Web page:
I’ve have ambivalently been pondering my dedication to streaming audio since we began our subscription to Tidal at the end of last year. While I truly love having practically all of the music I could imagine available with the press of a button, there is a tiny part of me that feels like I’ve lost something by bidding farewell to the CD. I guess as a product of a material age rather than a digital one, I feel as though something is missing when I no longer have that trophy-like object to place proudly on my shelf.
That said, my unease was finally put to the test at Christmas when something quite unexpected took place. I got a CD as a gift. And not just any CD, but the latest release from one of my all-time favorite bands. At last, I had to make a choice. Since I’d already been listening to the album in full resolution on Tidal, did I actually need to hold on to this artifact? What purpose would it serve? I found myself to be really torn.
The question becomes one of values. Is it better to be able to simply listen to the music, or is there something inherently valuable in owning a physical copy of that music? Where does the object of ownership begin and end? I imagine this is a question innately tied to one’s age. For someone of my age, who came of age in a physical, analog culture, the musical object possesses meaning. I can look at it. I can show it to others. I can touch it. The digital object provides all of the audio satisfaction, but is that enough?
Am I setting too much value on the physical object? Possibly. Certainly I would not feel this conflicted if I had simply received two identical copies of the same disc. I’d be returning the extra copy in a heartbeat. And, yet, that is more or less what actually happened. I already had the music and access to all of the cover art, all I lacked was a piece of plastic and some cardboard that boldly made the claim that “I own this.” And, given that all of my CDs are sitting in boxes in a spare bedroom, the pride associated with such a statement would go unheard anyway. So, what’s the big deal?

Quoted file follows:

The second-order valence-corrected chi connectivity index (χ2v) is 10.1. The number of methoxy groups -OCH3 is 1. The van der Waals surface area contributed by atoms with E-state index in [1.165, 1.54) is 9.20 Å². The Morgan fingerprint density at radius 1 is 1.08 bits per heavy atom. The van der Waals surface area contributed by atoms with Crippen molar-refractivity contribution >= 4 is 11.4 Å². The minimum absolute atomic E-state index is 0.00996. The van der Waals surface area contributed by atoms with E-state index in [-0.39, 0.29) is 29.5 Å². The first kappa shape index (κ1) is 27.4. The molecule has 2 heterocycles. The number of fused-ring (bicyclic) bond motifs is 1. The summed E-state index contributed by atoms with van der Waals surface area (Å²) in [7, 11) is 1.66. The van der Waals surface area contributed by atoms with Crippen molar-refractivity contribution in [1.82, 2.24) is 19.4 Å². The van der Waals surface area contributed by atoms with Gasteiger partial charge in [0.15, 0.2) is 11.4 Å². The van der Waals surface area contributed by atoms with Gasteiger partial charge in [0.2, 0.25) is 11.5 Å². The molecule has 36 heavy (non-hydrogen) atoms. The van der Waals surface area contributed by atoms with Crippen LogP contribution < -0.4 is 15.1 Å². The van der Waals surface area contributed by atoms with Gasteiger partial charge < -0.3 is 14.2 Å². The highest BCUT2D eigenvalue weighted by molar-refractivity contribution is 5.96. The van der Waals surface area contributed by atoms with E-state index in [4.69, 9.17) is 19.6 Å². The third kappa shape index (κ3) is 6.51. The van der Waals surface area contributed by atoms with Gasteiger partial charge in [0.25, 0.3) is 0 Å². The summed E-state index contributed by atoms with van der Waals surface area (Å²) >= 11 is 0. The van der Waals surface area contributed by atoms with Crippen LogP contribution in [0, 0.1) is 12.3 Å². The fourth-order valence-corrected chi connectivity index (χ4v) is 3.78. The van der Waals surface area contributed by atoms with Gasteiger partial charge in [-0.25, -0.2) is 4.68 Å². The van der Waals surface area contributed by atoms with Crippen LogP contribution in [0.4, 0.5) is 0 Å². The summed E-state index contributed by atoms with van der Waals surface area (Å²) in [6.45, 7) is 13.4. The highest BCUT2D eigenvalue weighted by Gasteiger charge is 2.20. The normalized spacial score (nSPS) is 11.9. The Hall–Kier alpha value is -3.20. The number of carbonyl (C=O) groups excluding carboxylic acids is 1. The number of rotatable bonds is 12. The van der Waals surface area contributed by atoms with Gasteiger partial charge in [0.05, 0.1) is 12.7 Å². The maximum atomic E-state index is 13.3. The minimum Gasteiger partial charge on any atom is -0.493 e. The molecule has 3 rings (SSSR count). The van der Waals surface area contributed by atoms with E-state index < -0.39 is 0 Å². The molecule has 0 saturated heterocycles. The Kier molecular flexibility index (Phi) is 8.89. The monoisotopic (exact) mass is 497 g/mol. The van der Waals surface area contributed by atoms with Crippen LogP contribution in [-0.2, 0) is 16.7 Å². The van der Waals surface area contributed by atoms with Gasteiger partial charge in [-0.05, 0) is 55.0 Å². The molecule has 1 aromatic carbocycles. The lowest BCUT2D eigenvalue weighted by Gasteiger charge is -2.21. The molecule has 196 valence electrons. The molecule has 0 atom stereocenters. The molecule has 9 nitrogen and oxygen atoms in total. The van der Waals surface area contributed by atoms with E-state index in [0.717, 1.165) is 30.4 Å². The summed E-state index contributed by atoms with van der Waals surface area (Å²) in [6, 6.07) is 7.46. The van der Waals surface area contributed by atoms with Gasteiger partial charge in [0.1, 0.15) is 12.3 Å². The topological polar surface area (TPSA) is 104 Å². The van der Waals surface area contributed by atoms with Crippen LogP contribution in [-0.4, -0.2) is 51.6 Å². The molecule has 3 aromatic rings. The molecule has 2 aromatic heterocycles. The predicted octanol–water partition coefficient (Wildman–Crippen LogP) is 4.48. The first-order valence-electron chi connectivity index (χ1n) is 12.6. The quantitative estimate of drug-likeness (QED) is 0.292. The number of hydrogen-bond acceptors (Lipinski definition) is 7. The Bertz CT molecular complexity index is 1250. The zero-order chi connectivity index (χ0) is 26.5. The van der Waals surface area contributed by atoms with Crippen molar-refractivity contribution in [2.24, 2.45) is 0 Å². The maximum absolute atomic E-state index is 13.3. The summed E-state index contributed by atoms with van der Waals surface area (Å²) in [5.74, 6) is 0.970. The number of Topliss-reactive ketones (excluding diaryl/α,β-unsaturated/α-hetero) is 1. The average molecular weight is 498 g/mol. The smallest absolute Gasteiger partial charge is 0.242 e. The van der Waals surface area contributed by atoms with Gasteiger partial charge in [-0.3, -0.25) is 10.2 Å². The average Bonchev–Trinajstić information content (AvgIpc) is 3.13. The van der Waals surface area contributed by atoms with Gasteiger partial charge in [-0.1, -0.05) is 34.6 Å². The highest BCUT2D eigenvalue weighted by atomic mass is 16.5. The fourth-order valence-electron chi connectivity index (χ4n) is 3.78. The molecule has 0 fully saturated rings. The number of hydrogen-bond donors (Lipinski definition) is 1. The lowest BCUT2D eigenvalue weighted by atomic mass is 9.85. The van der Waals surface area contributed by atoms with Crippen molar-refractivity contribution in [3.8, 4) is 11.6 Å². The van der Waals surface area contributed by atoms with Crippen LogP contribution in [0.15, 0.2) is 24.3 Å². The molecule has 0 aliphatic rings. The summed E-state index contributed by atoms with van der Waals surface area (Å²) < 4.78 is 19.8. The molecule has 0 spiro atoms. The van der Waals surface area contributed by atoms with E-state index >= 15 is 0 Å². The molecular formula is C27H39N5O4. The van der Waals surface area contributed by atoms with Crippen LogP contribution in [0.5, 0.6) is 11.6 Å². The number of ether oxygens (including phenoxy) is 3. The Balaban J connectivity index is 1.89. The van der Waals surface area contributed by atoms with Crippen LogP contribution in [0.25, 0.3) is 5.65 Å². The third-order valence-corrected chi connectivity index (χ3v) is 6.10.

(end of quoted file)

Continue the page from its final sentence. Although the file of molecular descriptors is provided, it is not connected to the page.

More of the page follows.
Somehow, this silly decision of whether or not to return a CD has become deeply symbolic of the state of people’s listening habits in a world that is changing perhaps a bit too rapidly. For me in particular, as a person who has, in one way or another, always defined herself with and through music, the evolution to an invisible medium for presenting that identity feels strange.
That said, one pleasant side effect that I’ve observed since the primary mode of listening for many people has evolved from that physical object to the digital one is that young people tend to identify with a wider variety of music. For example, today is the first day of a new semester, and I just had my first meeting with a new Music Appreciation class. After introducing myself and my expectations for the term, I had them write down a few things to get a feeling of who my students are. First, I asked about their musical experience. Second, I asked about their listening preferences. Third, I had them define music. I’ve done this same exercise for years, but more recently, I’ve begun to notice a change in responses to the second question. Whereas, five to ten years ago, most students self identified as being frequent listeners to one or maybe two styles of music, now they tend to list several. Any these styles are a lot more varied, as well. I suspect, the lack of a financial investment has encouraged young people to experiment with new and different sounds and allowed them to expose their ears and minds to a much wider musical palette than they would have when music had to be hand selected and individually purchased in order to be “owned.” I can’t help but see this change as anything other than positive, if only because it makes my job easier.
So, in the end, I guess the most important aspect of music is the listening experience, and anything else that comes along with that is nice, but ultimately distracts us from the music itself. With that in mind, I returned the CD that I got for Christmas. I can still listen to the music whenever I want, and that is the important thing.
Molly M. Breckling holds a Ph.D. in Historical Musicology from the University of North Carolina at Chapel Hill. Her areas of research interest are the songs of Gustav Mahler, popular music, and music history pedagogy. Her goal is to help others listen to music more actively and to develop a greater appreciation for the music that surrounds us every day.